- Better Materials, Cell Designs and Management: Incumbent and early-stage VRFB developers are also looking to drive down costs through better cell design, membrane materials and components. VRB Energy has a proprietary low-cost membrane they’ve developed themselves to reduce costs, considering ion exchange membranes can also be a very costly component of the system. Improved sensors and energy management systems are also optimizing VRFB performance with smart charging and improved charging profiles.
As a result, VRFB technologies outside of China are commercializing and seeing investments, as well.
Other notable projects include:
- California – H2, which recently raised $17M in a Series B round, will develop a 5MW/20MWh project in California — one of the largest in the U.S. with SDGE. Sumitomo will invest $7.6M in furthering their VRFB capacity in the U.S. Cellcube and VFlowTech are also expanding in the U.S. S. Vanadium is establishing partnerships with both Cellcube and Invinity to develop U.S. electrolyte manufacturing.
- UK – Invinity is partnering with Energy Superhub Oxford to demonstrate a first of its kind hybrid Li-Ion VRFB BESS system with Wartsila, where a 2MW/5MWh VRFB will be partnered with Li-Ion to provide stable energy storage. The VRFB will cycle first. The Li-Ion will be used to meet peak and fast demands coming from connected systems and the EV charging center. Additionally, Invinity was awarded a grant from DESNZ to develop a 30MWh system using fast response and high-throughput characteristics of the battery and they have partnered with Dawsongroup to expand their rental offerings.
- Australia – Vecco Group received investments to expand vanadium mines from Idemitsu. Vecco Group will develop a partnership with Idemitsu Debella for a vanadium mining project and support for domestic electrolyte manufacturing. It is estimated that up to 30% of the world’s untapped vanadium reserves are located in Australia. Richmond Vanadium also provided $3.5M seed funding to Ultra Power Systems, a new Australian VRFB manufacturing company.
Can VRFBs Capture a Sizeable Portion of the Market Before Cheaper Alternatives Scale?
Despite the strong trajectory for growth of VRFBs in the near future, there will be competition from a variety of alternative battery technologies and innovators rapidly developing and expanding their technology. VRFBs will have to continue to innovate and secure stable vanadium supplies to prove they can keep costs down and maintain efficiency. Strong contenders will come along to capture a portion of the energy storage market share, but the question is how much and how quickly?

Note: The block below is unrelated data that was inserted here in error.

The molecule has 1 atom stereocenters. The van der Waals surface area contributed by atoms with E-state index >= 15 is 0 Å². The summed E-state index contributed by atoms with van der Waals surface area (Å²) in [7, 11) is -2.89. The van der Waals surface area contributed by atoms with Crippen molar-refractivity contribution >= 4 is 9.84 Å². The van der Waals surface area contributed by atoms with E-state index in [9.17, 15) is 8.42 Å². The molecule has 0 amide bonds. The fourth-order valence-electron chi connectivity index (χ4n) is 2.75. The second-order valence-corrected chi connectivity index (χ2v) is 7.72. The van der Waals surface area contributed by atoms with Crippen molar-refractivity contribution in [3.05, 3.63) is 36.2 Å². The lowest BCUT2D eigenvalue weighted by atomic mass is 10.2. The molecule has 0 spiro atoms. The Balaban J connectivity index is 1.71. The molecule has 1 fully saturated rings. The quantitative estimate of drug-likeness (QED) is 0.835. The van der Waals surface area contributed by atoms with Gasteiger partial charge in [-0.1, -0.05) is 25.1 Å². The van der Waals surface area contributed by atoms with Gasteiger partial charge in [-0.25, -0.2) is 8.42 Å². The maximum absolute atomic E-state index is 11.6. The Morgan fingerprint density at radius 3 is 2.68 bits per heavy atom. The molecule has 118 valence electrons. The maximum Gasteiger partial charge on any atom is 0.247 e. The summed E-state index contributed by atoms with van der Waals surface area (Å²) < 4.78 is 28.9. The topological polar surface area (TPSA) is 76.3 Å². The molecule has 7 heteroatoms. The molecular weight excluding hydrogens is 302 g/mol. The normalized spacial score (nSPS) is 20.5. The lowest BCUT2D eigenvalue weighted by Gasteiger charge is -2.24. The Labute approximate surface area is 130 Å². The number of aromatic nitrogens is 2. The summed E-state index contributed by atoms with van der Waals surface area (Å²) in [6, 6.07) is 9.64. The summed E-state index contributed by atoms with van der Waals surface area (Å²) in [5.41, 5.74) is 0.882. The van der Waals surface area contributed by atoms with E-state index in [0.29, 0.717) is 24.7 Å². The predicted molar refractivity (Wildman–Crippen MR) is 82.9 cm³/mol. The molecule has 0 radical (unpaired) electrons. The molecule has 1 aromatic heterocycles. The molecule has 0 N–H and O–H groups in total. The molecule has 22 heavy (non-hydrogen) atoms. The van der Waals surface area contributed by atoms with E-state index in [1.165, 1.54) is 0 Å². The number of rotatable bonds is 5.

Some notable companies include:
- ESS, Ambri, Redflow, and E-Zinc are all companies developing alternative battery solutions with very different chemistries to address the same market of medium-to-long term energy storage and are quickly securing partnerships, developing new projects and investments along with many other members of the Long Duration Energy Council.
- Organic aqueous solutions are a popular non-vanadium flow battery technology that are also seeing quick engagement from investors and project developers. XL Batteries and Quino Energy received investments earlier this year. One of the challenges with organic aqueous solutions is that the active chemicals used can degrade over time, but Quino Energy has developed a specific chemistry that overcomes this crucial challenge.
- Other notable companies leveraging novel chemistries include:
- RFC Power (hydrogen-manganese): Their electrolyte is 10x cheaper than vanadium.
- Noon Energy (CO2-based): They are looking to address the longer duration markets and compete with companies like Form Energy. Noon Energy’s battery can be 90% cheaper than Li-Ion when compared at 100 hours and has a very high energy density.
- Elestor: Recently won an offshore wind innovation award and received investments from energy companies like Equinor.